James Baldwin's Lessons on Love Are Timeless

James Baldwin's Lessons on Love Are Timeless

Story and clothing by Willy Chavarria / Photography by Jason Rodgers / Art direction by Paul Hamann

It was 1993 and I was at the dawn of understanding my own sexuality, gender awareness and racial consciousness that I first listened to the voice and rhythms of Meshell Ndegeocello.

Her first album, Plantation Lullabies, filled the air with a rich lathering of soul and funk, humming melodies of sex, politics and capitalism, with lyrics like, "The white man shall forever sleep with one eye open," and, "If that's your boyfriend, he wasn't last night." Meshell's style was graceful with a groove that makes you bounce. And every bit of it stands true with her works today.

The year I discovered Meshell was also the year I read my first James Baldwin book, Another Country, with notes of the same rhythmic elegance delivering similar messages of sexuality and interracial politics. Both of their voices were nourishment as I found myself, to quote from the book, "Stepping into a new and healing light."

Clothing: Willy Chavarria

I have found that life is profoundly subject to politics. And with this I realized that art is emotion and emotion can be so intimately linked to politics.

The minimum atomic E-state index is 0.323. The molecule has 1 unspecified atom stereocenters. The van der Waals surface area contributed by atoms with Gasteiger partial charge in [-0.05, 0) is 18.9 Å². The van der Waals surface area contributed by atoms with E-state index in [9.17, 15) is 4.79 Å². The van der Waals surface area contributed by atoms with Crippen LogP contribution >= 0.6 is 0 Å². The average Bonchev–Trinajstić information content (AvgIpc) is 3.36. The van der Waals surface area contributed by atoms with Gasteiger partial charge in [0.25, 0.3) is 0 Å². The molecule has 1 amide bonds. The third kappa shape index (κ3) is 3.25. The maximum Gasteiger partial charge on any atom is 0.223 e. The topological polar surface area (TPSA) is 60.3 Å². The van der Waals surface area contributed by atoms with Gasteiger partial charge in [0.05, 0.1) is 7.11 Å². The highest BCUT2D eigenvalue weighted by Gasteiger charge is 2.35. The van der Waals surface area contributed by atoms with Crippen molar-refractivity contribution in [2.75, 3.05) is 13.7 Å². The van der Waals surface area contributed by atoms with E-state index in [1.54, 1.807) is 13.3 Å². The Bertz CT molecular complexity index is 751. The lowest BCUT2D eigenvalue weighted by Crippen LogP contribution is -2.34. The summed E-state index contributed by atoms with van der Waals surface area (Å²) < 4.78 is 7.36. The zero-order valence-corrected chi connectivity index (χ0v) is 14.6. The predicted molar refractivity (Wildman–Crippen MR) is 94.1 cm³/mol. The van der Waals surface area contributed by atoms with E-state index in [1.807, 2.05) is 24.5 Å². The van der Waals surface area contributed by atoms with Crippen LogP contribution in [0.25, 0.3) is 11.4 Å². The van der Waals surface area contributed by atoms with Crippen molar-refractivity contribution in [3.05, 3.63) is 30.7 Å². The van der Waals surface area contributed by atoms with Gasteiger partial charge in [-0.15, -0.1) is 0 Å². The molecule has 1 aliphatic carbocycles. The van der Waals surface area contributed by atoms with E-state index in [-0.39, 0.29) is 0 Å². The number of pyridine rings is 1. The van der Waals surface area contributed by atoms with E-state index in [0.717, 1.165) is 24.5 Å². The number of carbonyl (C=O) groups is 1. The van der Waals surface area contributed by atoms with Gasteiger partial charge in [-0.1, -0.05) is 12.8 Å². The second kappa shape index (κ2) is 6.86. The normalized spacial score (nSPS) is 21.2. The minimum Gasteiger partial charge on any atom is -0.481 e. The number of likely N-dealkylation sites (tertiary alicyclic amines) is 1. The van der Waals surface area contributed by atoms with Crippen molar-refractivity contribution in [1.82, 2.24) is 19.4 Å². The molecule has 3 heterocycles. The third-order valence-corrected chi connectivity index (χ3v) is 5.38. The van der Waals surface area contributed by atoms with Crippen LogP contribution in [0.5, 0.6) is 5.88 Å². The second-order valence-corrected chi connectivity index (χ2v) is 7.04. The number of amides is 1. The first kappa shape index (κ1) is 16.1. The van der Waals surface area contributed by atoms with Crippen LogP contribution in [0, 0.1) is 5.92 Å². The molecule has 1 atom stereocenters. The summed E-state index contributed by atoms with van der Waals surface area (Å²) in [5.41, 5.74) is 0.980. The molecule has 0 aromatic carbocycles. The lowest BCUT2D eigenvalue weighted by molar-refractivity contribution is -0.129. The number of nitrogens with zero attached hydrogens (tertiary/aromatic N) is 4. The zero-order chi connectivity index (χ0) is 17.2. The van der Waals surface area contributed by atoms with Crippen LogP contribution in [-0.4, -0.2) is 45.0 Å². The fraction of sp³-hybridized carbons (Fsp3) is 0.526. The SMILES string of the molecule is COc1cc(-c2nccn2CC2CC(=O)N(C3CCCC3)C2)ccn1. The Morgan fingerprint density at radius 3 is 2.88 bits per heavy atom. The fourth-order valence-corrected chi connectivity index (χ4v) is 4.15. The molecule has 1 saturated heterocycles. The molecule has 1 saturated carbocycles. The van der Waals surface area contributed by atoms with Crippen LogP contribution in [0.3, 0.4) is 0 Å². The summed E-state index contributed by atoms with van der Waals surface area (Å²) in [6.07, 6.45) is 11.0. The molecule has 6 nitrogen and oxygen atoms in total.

It makes sense to me that Meshell's current work developing a theatrical experience based on James Baldwin's text, The Fire Next Time, would be something the universe needs. And whatever may soon be revealed — an album of the accompanying music and spoken word is coming — will surely be something we will all be better for drinking in.

I had the privilege of asking Meshell Ndegeocello a few questions, social distancing in check.

Clothing: Willy Chavarria

What're your pronouns?

I don't know, what do you call someone from space? I definitely identify as a two-spirit person, but I also feel that my experience as a woman is a gift in the way the world appears to me.

Where are you right now?

I am actually driving to see family in Georgia and just left the Robert E, Lee Memorial in Richmond.

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I was recently revisiting one of my favorite performances of yours, "Outside Your Door" (live at NSJF). The warmth of Federico's keys, the easiness of the rhythm, the sincerity of your presence, Allen's amazing solo.